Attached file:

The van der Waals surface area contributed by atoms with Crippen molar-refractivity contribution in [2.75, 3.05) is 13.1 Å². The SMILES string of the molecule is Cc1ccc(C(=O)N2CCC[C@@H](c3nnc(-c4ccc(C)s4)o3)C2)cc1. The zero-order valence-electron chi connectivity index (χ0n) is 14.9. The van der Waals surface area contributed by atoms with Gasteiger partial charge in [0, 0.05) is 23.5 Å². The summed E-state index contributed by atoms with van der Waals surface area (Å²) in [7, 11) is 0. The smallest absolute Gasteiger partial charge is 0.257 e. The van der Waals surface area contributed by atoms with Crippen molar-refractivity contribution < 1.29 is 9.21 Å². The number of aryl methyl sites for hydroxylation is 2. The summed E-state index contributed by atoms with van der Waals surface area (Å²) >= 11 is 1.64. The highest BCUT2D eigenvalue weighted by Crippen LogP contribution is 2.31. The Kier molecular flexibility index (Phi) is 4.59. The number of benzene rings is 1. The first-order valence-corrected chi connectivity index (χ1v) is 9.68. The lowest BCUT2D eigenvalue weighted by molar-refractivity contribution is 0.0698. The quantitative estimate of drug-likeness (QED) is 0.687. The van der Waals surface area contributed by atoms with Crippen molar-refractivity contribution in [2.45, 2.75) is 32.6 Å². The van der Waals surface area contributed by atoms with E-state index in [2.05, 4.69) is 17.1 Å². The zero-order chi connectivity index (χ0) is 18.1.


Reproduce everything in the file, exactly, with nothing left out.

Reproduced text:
The van der Waals surface area contributed by atoms with Crippen molar-refractivity contribution in [2.75, 3.05) is 13.1 Å². The SMILES string of the molecule is Cc1ccc(C(=O)N2CCC[C@@H](c3nnc(-c4ccc(C)s4)o3)C2)cc1. The zero-order valence-electron chi connectivity index (χ0n) is 14.9. The van der Waals surface area contributed by atoms with Gasteiger partial charge in [0, 0.05) is 23.5 Å². The summed E-state index contributed by atoms with van der Waals surface area (Å²) in [7, 11) is 0. The smallest absolute Gasteiger partial charge is 0.257 e. The van der Waals surface area contributed by atoms with Crippen molar-refractivity contribution < 1.29 is 9.21 Å². The number of aryl methyl sites for hydroxylation is 2. The summed E-state index contributed by atoms with van der Waals surface area (Å²) >= 11 is 1.64. The highest BCUT2D eigenvalue weighted by Crippen LogP contribution is 2.31. The Kier molecular flexibility index (Phi) is 4.59. The number of benzene rings is 1. The first-order valence-corrected chi connectivity index (χ1v) is 9.68. The lowest BCUT2D eigenvalue weighted by molar-refractivity contribution is 0.0698. The quantitative estimate of drug-likeness (QED) is 0.687. The van der Waals surface area contributed by atoms with Crippen molar-refractivity contribution in [2.45, 2.75) is 32.6 Å². The van der Waals surface area contributed by atoms with E-state index in [2.05, 4.69) is 17.1 Å². The zero-order chi connectivity index (χ0) is 18.1.